Satu Limaye, director of the East-West Center in Washington, says that in addition to direct relations with the US, Cambodia’s membership in Asean presents another channel for it to interact with the superpower.

“I think in terms of the smaller countries having a role, having weight, having a place, being able to deal as part of the strength of a group that is increasingly integrated and has commercial ties with each other and people exchanges and discussion on common issues…helps lift the smaller countries’ role and weight in terms of dealing with the United States,” he said.

Cambodia in 1999 became the last of the current 10 member countries to join Asean. Although members have to pay an initial membership fee of $1 million and a subsequent annual fee of about the same, joining the regional body is seen as providing numerous benefits to member states, especially in areas of international diplomacy and trade.

But problematic relations between member states like Burma with the United States has complicated the group’s diplomacy.

There are occasionally contentious issues in Cambodia’s relations with the United States, including Cambodian allegations of US interference into issues of human rights and corruption.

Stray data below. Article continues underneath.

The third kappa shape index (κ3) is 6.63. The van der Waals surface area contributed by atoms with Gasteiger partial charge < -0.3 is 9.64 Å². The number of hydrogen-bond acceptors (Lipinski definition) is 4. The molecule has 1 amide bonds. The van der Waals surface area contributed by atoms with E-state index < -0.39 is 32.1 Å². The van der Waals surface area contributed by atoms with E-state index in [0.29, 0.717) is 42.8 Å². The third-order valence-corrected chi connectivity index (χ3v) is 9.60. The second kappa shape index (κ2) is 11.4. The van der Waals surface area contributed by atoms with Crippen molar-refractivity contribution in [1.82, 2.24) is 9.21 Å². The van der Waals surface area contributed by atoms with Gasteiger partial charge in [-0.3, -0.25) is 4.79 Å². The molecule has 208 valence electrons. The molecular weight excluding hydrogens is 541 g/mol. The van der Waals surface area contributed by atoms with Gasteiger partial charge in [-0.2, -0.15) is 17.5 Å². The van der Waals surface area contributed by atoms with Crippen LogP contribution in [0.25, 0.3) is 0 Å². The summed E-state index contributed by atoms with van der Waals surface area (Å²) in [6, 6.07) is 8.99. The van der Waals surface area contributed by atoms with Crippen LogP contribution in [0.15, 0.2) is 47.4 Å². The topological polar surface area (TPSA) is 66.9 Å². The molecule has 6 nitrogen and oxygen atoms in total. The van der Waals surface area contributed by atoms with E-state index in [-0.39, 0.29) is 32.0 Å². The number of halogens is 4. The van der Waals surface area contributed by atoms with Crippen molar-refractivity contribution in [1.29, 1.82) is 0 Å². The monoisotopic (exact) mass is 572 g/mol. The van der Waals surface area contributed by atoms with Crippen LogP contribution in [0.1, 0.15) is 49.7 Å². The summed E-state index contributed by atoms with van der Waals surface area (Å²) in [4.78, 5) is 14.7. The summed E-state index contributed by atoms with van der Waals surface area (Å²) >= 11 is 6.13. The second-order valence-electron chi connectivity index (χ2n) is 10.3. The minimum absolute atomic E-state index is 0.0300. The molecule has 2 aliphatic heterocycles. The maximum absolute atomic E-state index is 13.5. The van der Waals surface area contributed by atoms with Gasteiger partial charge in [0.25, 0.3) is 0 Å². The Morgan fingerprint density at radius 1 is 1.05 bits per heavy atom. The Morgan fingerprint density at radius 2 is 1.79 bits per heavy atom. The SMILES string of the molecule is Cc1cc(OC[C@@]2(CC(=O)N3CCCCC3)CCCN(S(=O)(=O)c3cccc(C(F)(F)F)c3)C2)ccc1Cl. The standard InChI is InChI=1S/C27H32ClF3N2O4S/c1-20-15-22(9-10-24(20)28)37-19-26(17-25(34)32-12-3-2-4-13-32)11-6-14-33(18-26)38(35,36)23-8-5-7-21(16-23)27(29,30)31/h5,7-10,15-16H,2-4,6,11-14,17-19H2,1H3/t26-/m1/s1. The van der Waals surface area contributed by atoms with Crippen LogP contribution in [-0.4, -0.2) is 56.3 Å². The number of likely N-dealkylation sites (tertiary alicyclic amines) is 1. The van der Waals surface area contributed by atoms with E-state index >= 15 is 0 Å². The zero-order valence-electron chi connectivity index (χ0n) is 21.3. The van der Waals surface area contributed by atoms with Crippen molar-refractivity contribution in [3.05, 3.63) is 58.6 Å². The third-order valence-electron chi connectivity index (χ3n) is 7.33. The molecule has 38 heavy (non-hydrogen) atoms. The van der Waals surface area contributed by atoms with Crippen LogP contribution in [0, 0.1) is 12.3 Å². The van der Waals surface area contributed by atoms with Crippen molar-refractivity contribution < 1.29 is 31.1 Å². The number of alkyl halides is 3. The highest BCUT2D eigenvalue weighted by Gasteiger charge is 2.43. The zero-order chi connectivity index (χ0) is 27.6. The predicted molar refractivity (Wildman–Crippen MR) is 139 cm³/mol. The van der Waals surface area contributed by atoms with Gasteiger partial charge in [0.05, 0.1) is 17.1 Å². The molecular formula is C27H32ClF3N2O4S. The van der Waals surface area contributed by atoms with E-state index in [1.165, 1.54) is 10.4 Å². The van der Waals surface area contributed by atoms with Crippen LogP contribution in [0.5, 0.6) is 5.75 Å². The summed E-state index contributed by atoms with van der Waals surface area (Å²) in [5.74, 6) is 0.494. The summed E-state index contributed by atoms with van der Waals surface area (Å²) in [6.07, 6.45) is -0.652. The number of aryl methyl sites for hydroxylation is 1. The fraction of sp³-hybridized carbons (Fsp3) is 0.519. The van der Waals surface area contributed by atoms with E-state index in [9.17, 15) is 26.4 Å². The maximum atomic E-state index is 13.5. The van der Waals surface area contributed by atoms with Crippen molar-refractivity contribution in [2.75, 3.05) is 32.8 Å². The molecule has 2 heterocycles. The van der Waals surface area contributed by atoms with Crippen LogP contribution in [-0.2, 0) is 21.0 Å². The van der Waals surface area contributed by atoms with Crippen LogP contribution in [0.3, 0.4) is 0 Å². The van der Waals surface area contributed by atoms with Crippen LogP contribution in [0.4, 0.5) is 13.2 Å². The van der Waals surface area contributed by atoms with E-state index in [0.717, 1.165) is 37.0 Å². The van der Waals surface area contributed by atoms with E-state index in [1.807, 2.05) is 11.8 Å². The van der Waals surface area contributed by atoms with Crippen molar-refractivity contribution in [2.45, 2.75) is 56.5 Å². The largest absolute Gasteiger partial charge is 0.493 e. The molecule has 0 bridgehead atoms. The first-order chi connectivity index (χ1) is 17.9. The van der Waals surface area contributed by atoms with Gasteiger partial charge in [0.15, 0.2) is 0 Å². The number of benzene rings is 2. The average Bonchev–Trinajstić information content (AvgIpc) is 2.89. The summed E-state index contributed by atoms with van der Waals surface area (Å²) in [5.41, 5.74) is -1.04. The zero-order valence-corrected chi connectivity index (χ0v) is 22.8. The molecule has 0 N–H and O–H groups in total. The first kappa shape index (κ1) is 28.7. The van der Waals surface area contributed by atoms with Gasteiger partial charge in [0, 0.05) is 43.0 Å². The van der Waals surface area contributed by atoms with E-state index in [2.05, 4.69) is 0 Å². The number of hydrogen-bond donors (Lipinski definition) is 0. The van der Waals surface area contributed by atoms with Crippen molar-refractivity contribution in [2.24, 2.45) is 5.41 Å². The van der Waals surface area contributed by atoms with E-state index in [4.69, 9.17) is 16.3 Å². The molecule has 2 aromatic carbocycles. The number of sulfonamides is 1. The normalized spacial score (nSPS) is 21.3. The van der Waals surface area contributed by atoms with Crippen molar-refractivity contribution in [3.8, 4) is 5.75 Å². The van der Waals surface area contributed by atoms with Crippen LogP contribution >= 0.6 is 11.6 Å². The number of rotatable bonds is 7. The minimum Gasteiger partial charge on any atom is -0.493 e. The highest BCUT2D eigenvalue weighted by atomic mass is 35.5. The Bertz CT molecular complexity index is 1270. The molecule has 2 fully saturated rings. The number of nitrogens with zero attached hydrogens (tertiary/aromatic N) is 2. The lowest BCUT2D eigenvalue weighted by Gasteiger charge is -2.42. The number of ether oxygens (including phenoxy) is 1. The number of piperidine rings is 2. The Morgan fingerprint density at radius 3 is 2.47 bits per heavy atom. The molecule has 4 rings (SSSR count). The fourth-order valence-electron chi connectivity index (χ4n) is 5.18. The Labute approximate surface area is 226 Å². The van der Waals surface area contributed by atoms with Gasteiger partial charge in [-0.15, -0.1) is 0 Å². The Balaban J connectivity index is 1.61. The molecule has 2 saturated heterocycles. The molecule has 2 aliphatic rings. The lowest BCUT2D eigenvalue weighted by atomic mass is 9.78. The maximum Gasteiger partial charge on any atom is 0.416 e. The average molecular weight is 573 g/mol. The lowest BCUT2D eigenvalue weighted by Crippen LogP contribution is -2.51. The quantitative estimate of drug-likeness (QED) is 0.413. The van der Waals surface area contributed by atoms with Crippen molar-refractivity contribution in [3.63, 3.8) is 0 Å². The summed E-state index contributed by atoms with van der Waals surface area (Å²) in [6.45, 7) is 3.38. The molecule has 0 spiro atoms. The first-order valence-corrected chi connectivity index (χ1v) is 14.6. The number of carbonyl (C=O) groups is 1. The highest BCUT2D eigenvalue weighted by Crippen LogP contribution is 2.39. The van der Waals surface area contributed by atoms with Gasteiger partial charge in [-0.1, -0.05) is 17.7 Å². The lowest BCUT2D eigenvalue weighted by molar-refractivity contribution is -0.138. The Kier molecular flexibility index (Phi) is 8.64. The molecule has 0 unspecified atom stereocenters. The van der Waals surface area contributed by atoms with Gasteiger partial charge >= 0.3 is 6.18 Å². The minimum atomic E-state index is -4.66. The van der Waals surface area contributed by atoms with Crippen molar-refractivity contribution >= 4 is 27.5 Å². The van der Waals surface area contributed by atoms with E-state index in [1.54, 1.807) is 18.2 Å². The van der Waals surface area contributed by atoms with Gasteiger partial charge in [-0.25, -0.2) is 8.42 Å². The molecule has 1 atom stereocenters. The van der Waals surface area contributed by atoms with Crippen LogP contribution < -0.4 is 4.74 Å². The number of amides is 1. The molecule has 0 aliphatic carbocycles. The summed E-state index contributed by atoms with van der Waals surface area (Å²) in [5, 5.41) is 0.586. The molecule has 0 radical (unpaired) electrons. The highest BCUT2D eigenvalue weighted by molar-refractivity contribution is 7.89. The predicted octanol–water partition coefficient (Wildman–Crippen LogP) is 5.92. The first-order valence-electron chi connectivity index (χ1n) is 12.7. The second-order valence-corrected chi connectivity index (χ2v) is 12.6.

The US recently withheld a distribution of military trucks in response to Cambodia’s decision to expel 20 Uighur asylum seekers in December 2009.

Limaye said that while these issues complicate the relationship, in the overall context of Asean, US relations with Cambodia, as well as with Laos and Vietnam, will be positive and “solid.”

Limaye’s comments followed the launch of the “Asean Matters for America” initiative early last month by the East-West Center, which highlighted growing US interest in Southeast Asia.

Scot Marciel, US Ambassador to Asean, told VOA Khmer at the launch that the military truck decision was based on Cambodia’s failure to abide by its international obligations, but he downplayed the incident’s impact on the long-term relationship between the two countries.

“We told the Cambodians that this would affect the bilateral relationship, and it has,” Marciel said. “Does it mean we’re not interested in a relationship? No. A relationship has many elements to it. It’s certainly in our interest to build a better relationship with Cambodia, and what we had to do is weigh the pros and cons of different actions, and we decided to take an action to not proceed with the shipment of some military trucks.”

There have also been notable positive developments in US-Cambodia relations within the context of Asean, including the US lifting of trade restrictions for Cambodia and Laos in June 2009 and the recent Lower Mekong Initiative with Cambodia, Laos, Thailand and Vietnam. The US will also help Cambodia host an international peacekeeping exercise later this year.

Kao Kim Hourn, secretary of state of the Ministry of Foreign Affairs, says that “challenges” like human rights remain in US-Cambodia relations, but that with time and high-level exchanges, the relationship is maturing. He noted the 60th anniversary of diplomatic relations as an example.